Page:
The above comic strip depicts a character saying a dumb and wrongheaded thing in response to the Charlie Hebdo massacre. It was conceived as a critique of the character’s stance. The Birds features a cast of twisted characters who regularly say dumb and wrongheaded things. This strip caused unnecessary hurt among French gamers, many of whom read it as me expressing the view I set out to criticize. Out of respect for their reaction I asked Yohann Delalande to expand comments made on Facebook into the following rebuttal. I am grateful to him for writing it.
Appended afterwards for ease of reference are my thoughts, written after I realized that the first panel was being read as an expression of my views, again adapted from a previous Facebook/G+ response.
When I saw this strip 2 days ago, a part of me was shocked, even though I could understand what you tried to convey. I also remembered that the perspective people from another continent have is tremendously different from those with an inside view, especially when you’re right in the middle of a real massacre. This is why I decided to wait a little before writing this post, just to make sure I was a bit more clear-headed.
As a The Birds reader, I know what the characters stand for, and that the comments they utter might not necessarily echo the opinions of their author. Aren’t these characters a cynical mirror of our society after all? They’re dysfunctional, constantly at each other’s throat and seem to revel in adopting all the evils of our culture as a way to validate their existence. The Birds can thus be said to belong to the caricature genre, because, honestly, I can’t picture a Robin D. Laws pulling a gun out at anybody for any verbal threats he might receive or perceive, unlike his characters.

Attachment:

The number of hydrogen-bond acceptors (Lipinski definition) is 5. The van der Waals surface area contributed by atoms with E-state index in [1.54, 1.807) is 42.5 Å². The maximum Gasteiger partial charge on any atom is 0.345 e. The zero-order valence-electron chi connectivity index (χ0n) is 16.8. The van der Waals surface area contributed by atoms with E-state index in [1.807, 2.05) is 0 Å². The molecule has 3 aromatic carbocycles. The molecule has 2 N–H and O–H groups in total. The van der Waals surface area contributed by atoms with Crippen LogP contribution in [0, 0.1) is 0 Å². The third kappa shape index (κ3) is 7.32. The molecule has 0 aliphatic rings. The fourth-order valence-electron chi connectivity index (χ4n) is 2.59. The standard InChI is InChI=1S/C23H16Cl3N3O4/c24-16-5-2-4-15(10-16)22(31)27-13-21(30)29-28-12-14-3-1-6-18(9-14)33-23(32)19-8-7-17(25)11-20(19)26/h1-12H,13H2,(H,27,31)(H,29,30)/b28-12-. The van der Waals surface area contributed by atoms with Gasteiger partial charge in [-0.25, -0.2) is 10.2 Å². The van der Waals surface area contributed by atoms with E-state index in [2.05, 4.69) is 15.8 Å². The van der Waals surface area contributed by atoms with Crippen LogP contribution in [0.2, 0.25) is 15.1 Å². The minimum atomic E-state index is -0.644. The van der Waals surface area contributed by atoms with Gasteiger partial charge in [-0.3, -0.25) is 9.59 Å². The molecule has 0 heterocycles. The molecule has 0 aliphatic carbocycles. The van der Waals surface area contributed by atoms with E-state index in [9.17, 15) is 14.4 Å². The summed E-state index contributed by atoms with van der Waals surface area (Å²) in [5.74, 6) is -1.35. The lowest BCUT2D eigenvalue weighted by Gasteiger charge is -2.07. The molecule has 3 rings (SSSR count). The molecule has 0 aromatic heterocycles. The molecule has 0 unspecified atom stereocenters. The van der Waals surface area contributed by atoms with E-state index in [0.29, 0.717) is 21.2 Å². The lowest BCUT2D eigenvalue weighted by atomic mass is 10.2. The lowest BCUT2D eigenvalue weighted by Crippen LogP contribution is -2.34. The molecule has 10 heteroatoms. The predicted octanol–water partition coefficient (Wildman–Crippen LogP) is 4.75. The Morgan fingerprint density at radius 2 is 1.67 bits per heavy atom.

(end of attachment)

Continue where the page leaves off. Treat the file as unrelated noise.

However, very few French RPGers have ever read The Birds and this strip that has been published just at the beginning of a series of tragic events which have seen their conclusion only yesterday –or so I really hope –really hurts. We haven’t started to lick our wounds yet. Grieving is at its beginning. People died and a symbol of freedom which is really dear to us, freedom of speech, was attacked in the most violent way.